Microcontroller with 7V supply and I/O tolerance ?

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Hi,

Queestion as topic :  does anyone here know of a microcontroller that
can operate with supply and I/O between 4 and 7 volts ?  If I could
have anything I wanted then a SiLabs 8051F320 would be perfect but
they can only go to 5.25V.  Alternatively almost anything in the TI
MSP430 series would do at a pinch but they also only seem to support
supply voltages up to 5.5V max.

Of course I could regulate the supply but then I would also need to
opto-isolate all the I/O which is not viable.

Many thanks,

David

Re: Microcontroller with 7V supply and I/O tolerance ?
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then old CMOS 1802 is the only one I know of. Oh, and the Motorola MC14500.

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It's not difficult, it needn't take up much room, and it makes the
system better. Why not do it? Or if that's too much, use resistive
dividers or resistors/ zeners to get the voltage down. that helps too,
you can add a cap to filter the inputs, EMC and all that.

Paul Burke

Re: Microcontroller with 7V supply and I/O tolerance ?

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Does anyone happen to have a (scanned or original paper) datasheet of
this chip? I've been looking for a veeeery long time to find it.

I remember that I owned a Motorola databook that contained it but this
has been gone during some of my moves...

-peter

--

Re: Microcontroller with 7V supply and I/O tolerance ?
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    Have you ever heard of Google?

        http://www.google.com/search?hl=en&q=MC14500&btnG=Google+Search

Norm


Re: Microcontroller with 7V supply and I/O tolerance ?

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Thanks for that very new tip -- and what does this get me? I find
quite a lot of things, but no _datasheet_

It might be that I'm not patient enough, but I've yet to see the
datesheet... Ok, I confess that I'm sometimes blind :-)

-peter
 

--

Re: Microcontroller with 7V supply and I/O tolerance ?
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I searched for "MC14500" and on the very first page of hits, the second one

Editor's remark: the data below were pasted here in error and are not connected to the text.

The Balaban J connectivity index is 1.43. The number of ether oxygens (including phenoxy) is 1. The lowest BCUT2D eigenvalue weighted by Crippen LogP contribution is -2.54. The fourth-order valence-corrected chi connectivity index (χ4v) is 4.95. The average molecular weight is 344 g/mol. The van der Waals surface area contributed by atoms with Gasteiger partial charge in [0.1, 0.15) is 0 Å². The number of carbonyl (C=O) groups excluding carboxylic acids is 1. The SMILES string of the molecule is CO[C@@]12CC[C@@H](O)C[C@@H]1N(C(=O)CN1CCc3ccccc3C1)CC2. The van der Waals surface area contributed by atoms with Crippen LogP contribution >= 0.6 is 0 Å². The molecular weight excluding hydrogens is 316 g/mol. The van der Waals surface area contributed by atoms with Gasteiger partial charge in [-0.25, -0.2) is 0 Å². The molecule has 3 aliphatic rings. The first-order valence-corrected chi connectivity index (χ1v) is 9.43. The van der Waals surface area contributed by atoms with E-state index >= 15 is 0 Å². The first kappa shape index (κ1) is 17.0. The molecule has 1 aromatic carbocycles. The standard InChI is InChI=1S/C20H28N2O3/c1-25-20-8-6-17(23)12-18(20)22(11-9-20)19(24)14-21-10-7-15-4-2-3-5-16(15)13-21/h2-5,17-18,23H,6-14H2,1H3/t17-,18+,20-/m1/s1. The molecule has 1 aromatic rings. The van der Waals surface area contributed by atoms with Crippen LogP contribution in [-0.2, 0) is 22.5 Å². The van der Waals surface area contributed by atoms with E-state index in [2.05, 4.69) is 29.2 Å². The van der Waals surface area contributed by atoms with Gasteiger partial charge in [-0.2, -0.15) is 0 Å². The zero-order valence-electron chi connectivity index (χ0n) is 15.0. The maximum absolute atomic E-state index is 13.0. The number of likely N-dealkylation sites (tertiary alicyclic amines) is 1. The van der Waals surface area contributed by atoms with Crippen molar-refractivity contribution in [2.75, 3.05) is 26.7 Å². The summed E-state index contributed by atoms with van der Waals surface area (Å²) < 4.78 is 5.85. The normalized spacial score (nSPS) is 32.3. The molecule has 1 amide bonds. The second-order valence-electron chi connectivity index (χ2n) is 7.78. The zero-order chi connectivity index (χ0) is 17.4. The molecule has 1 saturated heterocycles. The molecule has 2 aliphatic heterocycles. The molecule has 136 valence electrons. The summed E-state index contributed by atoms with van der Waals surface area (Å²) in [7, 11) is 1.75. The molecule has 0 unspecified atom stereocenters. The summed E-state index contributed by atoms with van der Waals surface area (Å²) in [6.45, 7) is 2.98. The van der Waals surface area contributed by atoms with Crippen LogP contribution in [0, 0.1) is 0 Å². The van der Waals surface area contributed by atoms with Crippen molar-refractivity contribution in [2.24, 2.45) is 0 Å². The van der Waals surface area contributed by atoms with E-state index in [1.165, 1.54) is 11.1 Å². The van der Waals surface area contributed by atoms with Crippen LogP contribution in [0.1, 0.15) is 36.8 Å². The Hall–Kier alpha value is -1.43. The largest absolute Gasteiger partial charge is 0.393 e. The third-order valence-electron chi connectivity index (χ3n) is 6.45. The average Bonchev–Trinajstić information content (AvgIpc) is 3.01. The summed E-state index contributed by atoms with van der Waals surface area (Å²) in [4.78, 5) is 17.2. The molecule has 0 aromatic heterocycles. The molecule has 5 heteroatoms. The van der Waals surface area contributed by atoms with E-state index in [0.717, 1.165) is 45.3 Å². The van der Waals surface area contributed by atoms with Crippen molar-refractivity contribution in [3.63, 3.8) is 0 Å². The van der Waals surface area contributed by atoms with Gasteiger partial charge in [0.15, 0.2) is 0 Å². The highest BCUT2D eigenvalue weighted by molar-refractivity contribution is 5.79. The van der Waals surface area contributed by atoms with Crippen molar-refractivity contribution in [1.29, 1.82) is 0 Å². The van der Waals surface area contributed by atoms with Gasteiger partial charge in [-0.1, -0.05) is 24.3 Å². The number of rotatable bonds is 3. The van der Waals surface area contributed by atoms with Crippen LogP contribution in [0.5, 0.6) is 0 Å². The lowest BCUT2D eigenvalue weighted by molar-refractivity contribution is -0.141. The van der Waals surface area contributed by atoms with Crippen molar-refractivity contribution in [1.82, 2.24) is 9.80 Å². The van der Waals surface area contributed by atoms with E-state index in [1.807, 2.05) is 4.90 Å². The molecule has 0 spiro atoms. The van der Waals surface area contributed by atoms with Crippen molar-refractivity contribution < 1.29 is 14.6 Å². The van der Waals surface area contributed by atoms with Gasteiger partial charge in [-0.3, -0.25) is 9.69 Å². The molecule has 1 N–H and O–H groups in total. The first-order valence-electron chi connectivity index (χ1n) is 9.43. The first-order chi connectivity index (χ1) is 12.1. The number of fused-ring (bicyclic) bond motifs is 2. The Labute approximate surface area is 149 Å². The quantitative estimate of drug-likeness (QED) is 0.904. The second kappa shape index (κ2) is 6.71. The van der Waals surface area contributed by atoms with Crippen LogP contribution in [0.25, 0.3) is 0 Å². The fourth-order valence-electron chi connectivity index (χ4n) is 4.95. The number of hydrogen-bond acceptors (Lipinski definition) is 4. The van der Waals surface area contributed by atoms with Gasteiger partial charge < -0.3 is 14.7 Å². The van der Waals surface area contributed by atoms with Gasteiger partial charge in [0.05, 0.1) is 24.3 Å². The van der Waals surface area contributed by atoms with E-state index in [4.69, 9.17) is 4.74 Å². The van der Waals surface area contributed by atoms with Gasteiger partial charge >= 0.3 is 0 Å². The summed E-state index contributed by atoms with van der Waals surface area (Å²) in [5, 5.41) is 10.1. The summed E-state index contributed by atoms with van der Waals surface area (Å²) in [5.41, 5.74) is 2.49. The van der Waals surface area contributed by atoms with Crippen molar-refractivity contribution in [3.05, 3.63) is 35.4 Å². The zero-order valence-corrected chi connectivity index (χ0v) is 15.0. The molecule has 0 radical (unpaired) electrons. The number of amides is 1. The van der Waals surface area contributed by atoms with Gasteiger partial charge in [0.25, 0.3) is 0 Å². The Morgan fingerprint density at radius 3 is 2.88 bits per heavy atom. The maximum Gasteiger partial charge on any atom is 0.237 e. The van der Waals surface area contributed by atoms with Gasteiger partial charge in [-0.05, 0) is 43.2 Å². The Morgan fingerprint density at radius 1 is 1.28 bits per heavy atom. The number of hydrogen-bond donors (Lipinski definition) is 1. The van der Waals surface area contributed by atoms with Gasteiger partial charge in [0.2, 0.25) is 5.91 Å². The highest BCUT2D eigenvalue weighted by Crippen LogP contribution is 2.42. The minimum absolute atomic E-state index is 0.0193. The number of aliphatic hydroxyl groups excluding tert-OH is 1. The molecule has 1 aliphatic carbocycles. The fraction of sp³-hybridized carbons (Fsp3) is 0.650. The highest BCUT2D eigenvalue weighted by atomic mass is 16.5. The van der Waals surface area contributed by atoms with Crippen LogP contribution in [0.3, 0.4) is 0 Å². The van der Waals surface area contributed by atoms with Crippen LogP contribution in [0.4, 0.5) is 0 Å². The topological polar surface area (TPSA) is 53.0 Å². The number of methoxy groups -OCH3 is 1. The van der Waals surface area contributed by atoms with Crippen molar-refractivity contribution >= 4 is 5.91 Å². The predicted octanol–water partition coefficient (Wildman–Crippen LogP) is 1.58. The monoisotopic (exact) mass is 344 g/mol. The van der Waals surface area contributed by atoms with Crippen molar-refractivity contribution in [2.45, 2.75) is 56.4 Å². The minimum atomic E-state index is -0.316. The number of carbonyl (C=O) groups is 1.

is
    http://www.chipdocs.com/datasheets/datasheet-pdf/Motorola/MC14500.pdf

which, if you're registered at chipdocs, would get you a data sheet!

And there's another hit too at
    http://www.radanpro.com/el/dsl?MC14500.pdf
which AFAICT only requires registering and not a fee.

So, if you had actually used Google -- instead of just throwing up your
hands and declaring that you couldn't find it, you'd already have it.



Re: Microcontroller with 7V supply and I/O tolerance ?

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...which I actually did -- but thanks anyway.

-peter

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Re: Microcontroller with 7V supply and I/O tolerance ?
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According to the data sheet posted at Jameco for the OKI 80C85
    http://www.jameco.com/wcsstore/Jameco/Products/ProdDS/51705.pdf
it can operate with a single supply from +3 to +6 volts with an absolute
maximum of +7 volts

    Norm


Re: Microcontroller with 7V supply and I/O tolerance ?
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   osolete




Re: Microcontroller with 7V supply and I/O tolerance ?
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Keep in mind "absolute maximum of +7 volts" translates to "chip explodes at
+7.01" volts.

I'd like to know why the OP preferrs to find a possibly hard to source part
rather than use something standard with inexpensive level translation.




Re: Microcontroller with 7V supply and I/O tolerance ?
mangled snipped-for-privacy@yahoo.com (David) wrote in message
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You don't need to opto-isolate, just level-shift.  Many existing ICs can
do that.  In fact, many PC CPU runs below 2V and level-shift to 3.3V/5V.